Published February 5, 2024 at 11:00 AM PST | Reading time: 2 minutes
At Insurify, our goal is to help customers compare insurance products and find the best policy for them. We strive to provide open, honest, and unbiased information about the insurance products and services we review. Our hard-working team of data analysts, insurance experts, insurance agents, editors and writers, has put in thousands of hours of research to create the content found on our site.
We do receive compensation when a sale or referral occurs from many of the insurance providers and marketing partners on our site. That may impact which products we display and where they appear on our site. But it does not influence our meticulously researched editorial content, what we write about, or any reviews or recommendations we may make. We do not guarantee favorable reviews or any coverage at all in exchange for compensation.
Why you can trust Insurify: Comparing accurate insurance quotes should never put you at risk of spam. We earn an agent commission only if you buy a policy based on our quotes. Our editorial team follows a rigorous set of editorial standards and operates independently from our insurance partners. Learn more.
North Carolina homeowners could face massive double-digit increases in home insurance rates in 2024.
The North Carolina Rate Bureau, representing insurers statewide, has asked the North Carolina Department of Insurance to approve a statewide home insurance rate increase of 42.2%. The bureau also requested a rate increase of 99% for homeowners in coastal areas.
The average annual rate for $300,000 in dwelling coverage in North Carolina, with a $500 deductible, is $2,024, according to Insurify data. A 42% increase on this premium would drive annual rates to $2,874.
The bureau and department of insurance will now negotiate the rate increase.
One more cost for homeowners
The proposed rate hike comes at a difficult time for homeowners, who are already dealing with inflation and other rising costs. Add in an increase of 42% or 99% for home insurance, and some fear they won’t be able to afford the costs associated with their homes.
The Department of Insurance hosted a public comment period for the proposed rate hike throughout January. Residents who attended the public hearings largely spoke against the rate increase.
“Many people in [coastal] Pamlico County live on fixed incomes and will be priced out of their homes and face bankruptcy,” Minnesott Beach Town Commissioner Patrick O’Donnell said at one hearing. “This is not affordable.”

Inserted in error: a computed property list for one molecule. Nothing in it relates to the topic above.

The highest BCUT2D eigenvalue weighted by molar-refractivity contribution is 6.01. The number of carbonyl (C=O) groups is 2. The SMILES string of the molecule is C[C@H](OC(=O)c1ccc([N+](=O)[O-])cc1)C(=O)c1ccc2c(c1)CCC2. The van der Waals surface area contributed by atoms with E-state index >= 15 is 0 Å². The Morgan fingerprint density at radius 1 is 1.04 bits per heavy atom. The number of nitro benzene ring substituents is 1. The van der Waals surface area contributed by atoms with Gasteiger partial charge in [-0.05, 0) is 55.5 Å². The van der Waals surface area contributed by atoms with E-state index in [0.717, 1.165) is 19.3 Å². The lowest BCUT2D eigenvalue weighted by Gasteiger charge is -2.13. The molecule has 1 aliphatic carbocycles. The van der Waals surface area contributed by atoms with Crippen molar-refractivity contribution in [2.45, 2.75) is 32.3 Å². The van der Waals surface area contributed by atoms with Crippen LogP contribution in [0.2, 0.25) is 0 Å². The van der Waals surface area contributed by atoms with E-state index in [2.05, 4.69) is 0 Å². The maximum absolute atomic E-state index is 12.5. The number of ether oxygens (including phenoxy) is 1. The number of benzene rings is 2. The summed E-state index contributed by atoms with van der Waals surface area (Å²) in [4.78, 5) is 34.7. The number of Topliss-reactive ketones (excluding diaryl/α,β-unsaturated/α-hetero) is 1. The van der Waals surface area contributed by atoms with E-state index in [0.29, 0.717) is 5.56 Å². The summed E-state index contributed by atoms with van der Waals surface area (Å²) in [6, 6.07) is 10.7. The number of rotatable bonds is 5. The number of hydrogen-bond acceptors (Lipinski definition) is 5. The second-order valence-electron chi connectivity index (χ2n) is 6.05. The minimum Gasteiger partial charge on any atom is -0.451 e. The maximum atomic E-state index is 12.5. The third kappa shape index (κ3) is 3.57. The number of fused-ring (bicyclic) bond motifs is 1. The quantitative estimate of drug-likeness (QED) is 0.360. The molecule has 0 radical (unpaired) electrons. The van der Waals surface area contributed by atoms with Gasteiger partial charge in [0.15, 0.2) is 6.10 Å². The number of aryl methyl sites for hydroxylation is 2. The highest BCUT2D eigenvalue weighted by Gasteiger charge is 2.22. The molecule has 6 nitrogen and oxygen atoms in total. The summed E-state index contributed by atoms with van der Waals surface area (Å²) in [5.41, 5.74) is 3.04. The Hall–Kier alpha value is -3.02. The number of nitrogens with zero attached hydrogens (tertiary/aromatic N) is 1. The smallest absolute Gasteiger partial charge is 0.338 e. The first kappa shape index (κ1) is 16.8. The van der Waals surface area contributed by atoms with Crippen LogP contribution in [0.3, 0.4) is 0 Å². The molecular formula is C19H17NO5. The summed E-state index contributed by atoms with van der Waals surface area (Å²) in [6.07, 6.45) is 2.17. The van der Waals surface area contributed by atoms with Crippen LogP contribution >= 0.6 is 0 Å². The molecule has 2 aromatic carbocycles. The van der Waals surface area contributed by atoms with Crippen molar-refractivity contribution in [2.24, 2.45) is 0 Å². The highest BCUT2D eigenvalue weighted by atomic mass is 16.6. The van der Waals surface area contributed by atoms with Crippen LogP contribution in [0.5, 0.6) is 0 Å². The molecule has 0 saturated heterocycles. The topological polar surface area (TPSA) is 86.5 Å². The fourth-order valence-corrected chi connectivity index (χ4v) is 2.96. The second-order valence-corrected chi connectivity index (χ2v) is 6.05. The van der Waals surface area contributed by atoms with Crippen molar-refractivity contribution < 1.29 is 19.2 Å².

What’s next? A battleground for negotiation
While the bureau requested increases of 42.2% and 99%, it’s unlikely the department will approve those exact numbers. It’s more probable that smaller rate increases will ultimately reach homeowners.
In November 2020, the rate bureau requested a home insurance rate increase of 24.5%. But negotiations between the bureau and North Carolina Insurance Commissioner Mike Causey ultimately led to a rate increase of 7.9%.
For the Department of Insurance, these negotiations represent a balancing act as the department tries to keep rates affordable but also allow insurers to continue doing business in the state.
“What we do not want to happen is what is happening in some other states, and I’m thinking of Florida comes to mind, where insurance companies are leaving the state and consumers don’t have choices,” NCDOI spokesperson Barry Smith told WBTV.
Insurance companies have fled Florida due to costly payouts stemming from hurricane activity. As a result, Citizens Property Insurance Corporation, the insurer of last resort in Florida, is now the state’s largest policy writer.
While North Carolina doesn’t face such depletions in its insurance market, negotiations surrounding the proposed rate increase could be key to the future of the market.
Chris is Insurify’s Senior Editor for home insurance. He’s a seasoned writer/editor with past experience across myriad industries, including insurance, SAS, finance, Medicare, logistics, marketing/advertising, and many more. He is passionate about breaking down complex subject material to make important information accessible to everyone.
Chris began his career as a journalist, managing two weekly newspapers, then moving into marketing and content marketing roles. Before joining Insurify, Chris served as the content strategy manager at Siteimprove and as the content manager at Brandpoint, where he managed a team of content creators.
Away from work, Chris is an active hockey player and proud father of two rambunctious little girls. Chris holds a Bachelor’s degree in English with a minor in mass communications from the University of Minnesota.